Landrum High exceeds state, national SAT averages

Published 5:30 pm Thursday, August 27, 2009

Students in Spartanburg County Schools District One who took the SAT last year scored on average well above the state and national averages.

The district had a composite score of 1,504 on the college entrance exam, while the state and national averages were 1,445 and 1,493, respectively.

The composite was even higher at Landrum High School, which had an average of 1,554, the highest among Spartanburg County&squo;s nine high schools.

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Landrum&squo;s average was down from 2008 when it was 1,626, but more students took the test this year. In 2008, only 21 students, or about 22 percent, took the test, compared to 31, or about 29 percent, this year.

Still, Landrum High continues to have fewer students take the test than most of the other schools in the district. District administrators note that many students at Landrum High choose to take the ACT rather than the SAT. By comparison, at Spartanburg High 56 percent of students took the SAT test and they had a composite of 1,477.

Although Landrum&squo;s composite was down substantially from last year, it was well above the&bsp; school&39;s average score of 1,485 in 2007. Landrum students have shown significant improvement on the writing part of the test since 2007 when the school&squo;s average was 464 on writing.

This year Landrum&squo;s mean scores were&bsp; very similar on each section of the three-part test. Landrum students had a mean score of 519 on the verbal portion, 515 on math and 519 on writing.

The mean scores for the Spartanburg County Schools as a whole were 499 on verbal, 513 on math and 493 on writing.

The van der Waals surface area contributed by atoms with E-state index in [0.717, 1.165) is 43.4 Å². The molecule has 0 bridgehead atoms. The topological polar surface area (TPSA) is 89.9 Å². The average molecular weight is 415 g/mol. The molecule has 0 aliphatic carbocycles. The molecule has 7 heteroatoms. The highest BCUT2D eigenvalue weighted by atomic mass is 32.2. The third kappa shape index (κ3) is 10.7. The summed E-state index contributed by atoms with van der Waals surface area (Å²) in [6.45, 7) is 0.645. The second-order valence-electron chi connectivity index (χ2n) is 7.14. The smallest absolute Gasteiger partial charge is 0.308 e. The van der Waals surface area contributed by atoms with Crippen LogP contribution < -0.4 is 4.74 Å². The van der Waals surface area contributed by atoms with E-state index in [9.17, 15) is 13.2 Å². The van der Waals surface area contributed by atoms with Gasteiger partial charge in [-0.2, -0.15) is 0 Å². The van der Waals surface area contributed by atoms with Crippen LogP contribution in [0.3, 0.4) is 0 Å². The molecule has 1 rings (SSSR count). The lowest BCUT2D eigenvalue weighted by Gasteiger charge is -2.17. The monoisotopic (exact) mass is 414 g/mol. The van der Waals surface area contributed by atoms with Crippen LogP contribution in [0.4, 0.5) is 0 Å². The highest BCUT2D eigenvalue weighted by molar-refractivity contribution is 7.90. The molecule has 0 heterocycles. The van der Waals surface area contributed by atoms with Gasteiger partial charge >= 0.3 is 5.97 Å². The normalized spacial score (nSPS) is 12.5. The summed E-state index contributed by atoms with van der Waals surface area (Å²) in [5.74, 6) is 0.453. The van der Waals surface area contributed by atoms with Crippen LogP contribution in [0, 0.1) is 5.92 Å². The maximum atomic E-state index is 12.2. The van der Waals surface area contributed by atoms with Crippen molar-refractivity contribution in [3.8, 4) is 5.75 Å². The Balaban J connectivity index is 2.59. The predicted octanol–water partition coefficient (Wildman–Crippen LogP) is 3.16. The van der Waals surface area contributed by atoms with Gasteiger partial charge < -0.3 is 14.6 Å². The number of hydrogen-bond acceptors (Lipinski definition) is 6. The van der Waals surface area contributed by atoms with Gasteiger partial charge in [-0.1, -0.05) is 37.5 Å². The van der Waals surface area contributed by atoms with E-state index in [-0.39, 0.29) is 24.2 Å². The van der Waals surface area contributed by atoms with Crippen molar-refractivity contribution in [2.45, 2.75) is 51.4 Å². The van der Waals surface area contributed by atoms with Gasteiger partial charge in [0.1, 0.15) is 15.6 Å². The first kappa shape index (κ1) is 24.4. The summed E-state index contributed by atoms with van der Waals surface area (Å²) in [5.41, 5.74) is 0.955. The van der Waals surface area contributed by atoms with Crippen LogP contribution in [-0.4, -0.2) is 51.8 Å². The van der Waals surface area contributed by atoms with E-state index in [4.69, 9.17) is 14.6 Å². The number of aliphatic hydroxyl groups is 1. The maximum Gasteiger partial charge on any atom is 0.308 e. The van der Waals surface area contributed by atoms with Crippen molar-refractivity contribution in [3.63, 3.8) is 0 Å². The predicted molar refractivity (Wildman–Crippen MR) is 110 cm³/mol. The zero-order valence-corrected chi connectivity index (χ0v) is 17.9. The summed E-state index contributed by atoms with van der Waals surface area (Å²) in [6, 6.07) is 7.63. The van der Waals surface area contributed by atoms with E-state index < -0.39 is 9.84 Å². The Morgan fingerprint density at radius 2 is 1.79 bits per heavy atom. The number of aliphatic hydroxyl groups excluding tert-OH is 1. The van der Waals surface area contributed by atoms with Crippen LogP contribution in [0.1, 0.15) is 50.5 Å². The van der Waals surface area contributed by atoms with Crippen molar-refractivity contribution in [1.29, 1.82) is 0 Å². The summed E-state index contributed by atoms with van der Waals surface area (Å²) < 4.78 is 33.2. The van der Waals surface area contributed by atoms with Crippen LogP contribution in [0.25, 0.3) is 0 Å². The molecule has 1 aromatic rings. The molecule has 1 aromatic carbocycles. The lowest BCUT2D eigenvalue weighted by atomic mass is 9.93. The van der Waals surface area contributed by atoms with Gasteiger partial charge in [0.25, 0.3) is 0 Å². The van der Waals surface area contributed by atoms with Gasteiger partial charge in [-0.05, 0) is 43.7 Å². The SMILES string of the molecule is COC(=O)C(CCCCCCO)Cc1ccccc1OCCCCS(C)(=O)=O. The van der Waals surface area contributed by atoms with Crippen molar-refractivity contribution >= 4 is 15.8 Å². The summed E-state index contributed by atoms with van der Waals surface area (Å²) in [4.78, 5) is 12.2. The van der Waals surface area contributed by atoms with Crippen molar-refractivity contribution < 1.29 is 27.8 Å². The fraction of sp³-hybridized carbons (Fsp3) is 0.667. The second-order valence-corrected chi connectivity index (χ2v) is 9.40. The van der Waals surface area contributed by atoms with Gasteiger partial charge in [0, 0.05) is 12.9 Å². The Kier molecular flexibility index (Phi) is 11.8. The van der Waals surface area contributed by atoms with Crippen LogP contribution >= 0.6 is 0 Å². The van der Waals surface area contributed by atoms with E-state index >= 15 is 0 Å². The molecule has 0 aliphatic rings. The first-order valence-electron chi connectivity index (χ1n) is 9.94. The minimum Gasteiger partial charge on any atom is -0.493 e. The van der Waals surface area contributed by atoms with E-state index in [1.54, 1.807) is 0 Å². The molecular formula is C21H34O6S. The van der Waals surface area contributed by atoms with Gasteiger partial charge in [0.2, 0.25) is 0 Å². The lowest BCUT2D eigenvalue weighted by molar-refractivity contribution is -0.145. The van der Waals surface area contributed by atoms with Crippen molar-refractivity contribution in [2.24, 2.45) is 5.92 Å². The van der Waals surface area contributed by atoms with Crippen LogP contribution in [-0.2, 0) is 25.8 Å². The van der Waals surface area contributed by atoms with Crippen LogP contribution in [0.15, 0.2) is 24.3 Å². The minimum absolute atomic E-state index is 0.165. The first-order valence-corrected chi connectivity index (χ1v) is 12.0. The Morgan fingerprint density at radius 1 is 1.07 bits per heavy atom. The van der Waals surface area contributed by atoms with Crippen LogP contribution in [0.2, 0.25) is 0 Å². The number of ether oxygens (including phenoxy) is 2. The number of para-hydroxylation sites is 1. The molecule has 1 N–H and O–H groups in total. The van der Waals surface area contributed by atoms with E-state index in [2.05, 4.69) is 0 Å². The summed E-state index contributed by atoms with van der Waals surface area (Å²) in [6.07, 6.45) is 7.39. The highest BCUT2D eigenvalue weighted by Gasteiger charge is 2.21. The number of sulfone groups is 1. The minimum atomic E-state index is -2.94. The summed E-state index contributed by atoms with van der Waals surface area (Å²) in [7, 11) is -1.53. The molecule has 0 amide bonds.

Statewide, the mean scores were 482 on verbal, 496 on math and 467 on writing. The national average was 496 on verbal, 510 on math and 487 on writing.

District One was one of 15 districts in the state to exceed the national average, while Landrum was one of 42 high schools in the state to surpass the national average.

This was the fourth year of the redesigned SAT, which now includes a writing section, tougher math problems and more reading analysis. The test takes about 45 minutes longer.

South Carolina officials say they have seen improvement in ACT and AP test scores in recent years, but SAT scores have not risen as much. The state is encouraging more students to take the preliminary SAT (PSAT), which provides useful feedback to students and educators in preparation for the SAT. They also recommend that college-bound students take the College Board&squo;s recommended courses before taking the SAT. They note the 131-point difference between 2009 South Carolina public high school seniors who took the courses and those who did not.

&dquo;Students do better on college entrance exams if they take the courses to prepare them,&dquo; said State Superintendent of Education Jim Rex. &dquo;Guidance counselors should be reinforcing that message, and parents should be reinforcing it, too.&dquo;